W.H.O. Backs China’s Handling of Bubonic Plague Outbreak: ‘Not High Risk’

A man wearing a protective mask to help stop the spread of a deadly virus which began in Wuhan, looks on at the Beijing railway station in Beijing on January 27, 2020. - China on January 27 extended its biggest national holiday to buy time in the fight against a …

An outbreak of the deadly and highly transmissible bubonic plague in China is being “well managed” by Beijing and is really no cause for alarm,  the World Health Organization (W.H.O.) said Tuesday.

Authorities in the city of Bayannur, in the Chinese region of Inner Mongolia, issued a warning Sunday after a hospital patient – reported to be a herdsman – presented with the disease, as Breitbart News reported.

Eleven people have died of the plague, known as the Black Death in the Middle Ages, across China since 2009.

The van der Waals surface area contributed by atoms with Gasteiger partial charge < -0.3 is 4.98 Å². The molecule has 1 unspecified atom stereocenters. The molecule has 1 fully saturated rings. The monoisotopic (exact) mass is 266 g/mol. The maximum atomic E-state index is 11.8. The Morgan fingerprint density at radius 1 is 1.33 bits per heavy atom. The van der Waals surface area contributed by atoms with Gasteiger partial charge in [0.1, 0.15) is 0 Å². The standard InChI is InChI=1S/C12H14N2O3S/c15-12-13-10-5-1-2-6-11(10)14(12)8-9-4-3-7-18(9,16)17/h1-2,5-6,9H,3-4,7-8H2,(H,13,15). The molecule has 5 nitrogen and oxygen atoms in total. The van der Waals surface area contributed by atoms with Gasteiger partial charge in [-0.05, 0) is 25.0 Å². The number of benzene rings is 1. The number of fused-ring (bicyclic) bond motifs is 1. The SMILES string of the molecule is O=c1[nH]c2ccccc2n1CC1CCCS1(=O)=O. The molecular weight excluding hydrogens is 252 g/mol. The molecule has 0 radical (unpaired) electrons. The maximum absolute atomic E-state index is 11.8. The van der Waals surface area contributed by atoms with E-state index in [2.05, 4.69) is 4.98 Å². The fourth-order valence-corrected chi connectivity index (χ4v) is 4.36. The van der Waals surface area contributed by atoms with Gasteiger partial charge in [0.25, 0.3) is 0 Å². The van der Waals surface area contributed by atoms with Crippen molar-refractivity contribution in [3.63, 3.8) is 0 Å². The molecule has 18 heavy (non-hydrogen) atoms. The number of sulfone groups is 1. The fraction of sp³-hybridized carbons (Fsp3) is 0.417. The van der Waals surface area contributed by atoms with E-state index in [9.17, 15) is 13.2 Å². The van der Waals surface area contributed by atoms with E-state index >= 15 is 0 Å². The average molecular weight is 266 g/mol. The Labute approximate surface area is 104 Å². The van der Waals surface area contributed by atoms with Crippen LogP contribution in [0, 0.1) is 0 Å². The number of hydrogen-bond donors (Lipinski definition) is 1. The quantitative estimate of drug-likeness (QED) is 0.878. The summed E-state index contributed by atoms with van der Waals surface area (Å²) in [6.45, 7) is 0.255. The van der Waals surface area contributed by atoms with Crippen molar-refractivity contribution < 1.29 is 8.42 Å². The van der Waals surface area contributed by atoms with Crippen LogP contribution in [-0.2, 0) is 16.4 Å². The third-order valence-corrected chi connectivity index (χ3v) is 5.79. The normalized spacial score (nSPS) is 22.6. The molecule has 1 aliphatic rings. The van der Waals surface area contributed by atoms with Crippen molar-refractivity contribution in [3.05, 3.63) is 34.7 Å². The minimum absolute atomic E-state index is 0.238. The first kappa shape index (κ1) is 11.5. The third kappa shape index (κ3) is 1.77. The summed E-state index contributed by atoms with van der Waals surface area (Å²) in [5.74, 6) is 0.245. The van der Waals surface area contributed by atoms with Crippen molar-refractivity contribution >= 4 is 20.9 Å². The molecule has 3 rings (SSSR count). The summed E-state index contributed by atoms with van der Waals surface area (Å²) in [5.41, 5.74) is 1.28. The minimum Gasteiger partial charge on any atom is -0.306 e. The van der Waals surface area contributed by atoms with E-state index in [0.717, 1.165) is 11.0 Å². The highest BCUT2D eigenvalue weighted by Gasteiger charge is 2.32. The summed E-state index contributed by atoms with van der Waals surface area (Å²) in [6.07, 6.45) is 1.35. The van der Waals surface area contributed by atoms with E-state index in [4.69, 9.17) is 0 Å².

Symptoms of the bacterial infection, mostly spread by rodents, include a fever, swollen lymph nodes and feeling weak.

There were four reported cases of plague in people in the same region last November, including two cases of the deadlier pneumonic plague. On that occasion the Chinese government blocked the release of all details about the patients.

Now W.H.O. spokeswoman Margaret Harris has told the BBC the latest outbreak is absolutely no cause for concern as the Chinese Communist government has the matter well in hand. She said:

Bubonic plague has been with us and is always with us, for centuries. We are looking at the case numbers in China. It’s being well managed.

At the moment, we are not considering it high risk but we’re watching it, monitoring it carefully.

Chinese news agency Xinhua says Mongolia confirmed cases last week – brothers who had eaten marmot meat in Khovd province.

The agency called on the public to report any “ill or dead marmots and other animals,” and report suspected plague cases, “high fever patients with unknown reasons” and “patients dying from sudden deaths.”

Follow Simon Kent on Twitter: or e-mail to: skent@breitbart.com


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